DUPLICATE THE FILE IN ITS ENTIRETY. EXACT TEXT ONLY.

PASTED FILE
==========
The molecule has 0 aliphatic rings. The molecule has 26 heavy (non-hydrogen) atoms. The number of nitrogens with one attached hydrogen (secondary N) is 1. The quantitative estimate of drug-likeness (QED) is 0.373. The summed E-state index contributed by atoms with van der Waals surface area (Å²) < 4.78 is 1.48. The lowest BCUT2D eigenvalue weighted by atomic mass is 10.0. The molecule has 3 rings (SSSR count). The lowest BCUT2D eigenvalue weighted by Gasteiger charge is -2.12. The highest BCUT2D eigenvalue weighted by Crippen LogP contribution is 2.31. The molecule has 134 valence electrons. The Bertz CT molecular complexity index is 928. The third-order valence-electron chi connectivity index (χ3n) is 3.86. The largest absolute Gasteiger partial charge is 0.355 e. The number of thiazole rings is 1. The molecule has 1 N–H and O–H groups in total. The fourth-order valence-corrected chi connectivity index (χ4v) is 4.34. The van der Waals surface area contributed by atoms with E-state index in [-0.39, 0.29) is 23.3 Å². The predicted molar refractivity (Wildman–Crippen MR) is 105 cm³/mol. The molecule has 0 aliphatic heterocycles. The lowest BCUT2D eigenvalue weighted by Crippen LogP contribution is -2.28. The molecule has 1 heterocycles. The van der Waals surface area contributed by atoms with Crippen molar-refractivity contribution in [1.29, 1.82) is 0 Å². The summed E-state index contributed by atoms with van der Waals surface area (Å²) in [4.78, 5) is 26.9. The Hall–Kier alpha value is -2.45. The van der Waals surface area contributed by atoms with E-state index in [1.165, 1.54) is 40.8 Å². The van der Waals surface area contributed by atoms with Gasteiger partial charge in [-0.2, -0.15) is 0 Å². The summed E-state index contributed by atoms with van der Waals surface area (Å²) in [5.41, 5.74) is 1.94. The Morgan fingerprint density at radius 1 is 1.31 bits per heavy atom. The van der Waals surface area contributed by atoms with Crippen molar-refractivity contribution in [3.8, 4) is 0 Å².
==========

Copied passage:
The molecule has 0 aliphatic rings. The molecule has 26 heavy (non-hydrogen) atoms. The number of nitrogens with one attached hydrogen (secondary N) is 1. The quantitative estimate of drug-likeness (QED) is 0.373. The summed E-state index contributed by atoms with van der Waals surface area (Å²) < 4.78 is 1.48. The lowest BCUT2D eigenvalue weighted by atomic mass is 10.0. The molecule has 3 rings (SSSR count). The lowest BCUT2D eigenvalue weighted by Gasteiger charge is -2.12. The highest BCUT2D eigenvalue weighted by Crippen LogP contribution is 2.31. The molecule has 134 valence electrons. The Bertz CT molecular complexity index is 928. The third-order valence-electron chi connectivity index (χ3n) is 3.86. The largest absolute Gasteiger partial charge is 0.355 e. The number of thiazole rings is 1. The molecule has 1 N–H and O–H groups in total. The fourth-order valence-corrected chi connectivity index (χ4v) is 4.34. The van der Waals surface area contributed by atoms with E-state index in [-0.39, 0.29) is 23.3 Å². The predicted molar refractivity (Wildman–Crippen MR) is 105 cm³/mol. The molecule has 0 aliphatic heterocycles. The lowest BCUT2D eigenvalue weighted by Crippen LogP contribution is -2.28. The molecule has 1 heterocycles. The van der Waals surface area contributed by atoms with Crippen molar-refractivity contribution in [1.29, 1.82) is 0 Å². The summed E-state index contributed by atoms with van der Waals surface area (Å²) in [4.78, 5) is 26.9. The Hall–Kier alpha value is -2.45. The van der Waals surface area contributed by atoms with E-state index in [1.165, 1.54) is 40.8 Å². The van der Waals surface area contributed by atoms with Gasteiger partial charge in [-0.2, -0.15) is 0 Å². The summed E-state index contributed by atoms with van der Waals surface area (Å²) in [5.41, 5.74) is 1.94. The Morgan fingerprint density at radius 1 is 1.31 bits per heavy atom. The van der Waals surface area contributed by atoms with Crippen molar-refractivity contribution in [3.8, 4) is 0 Å².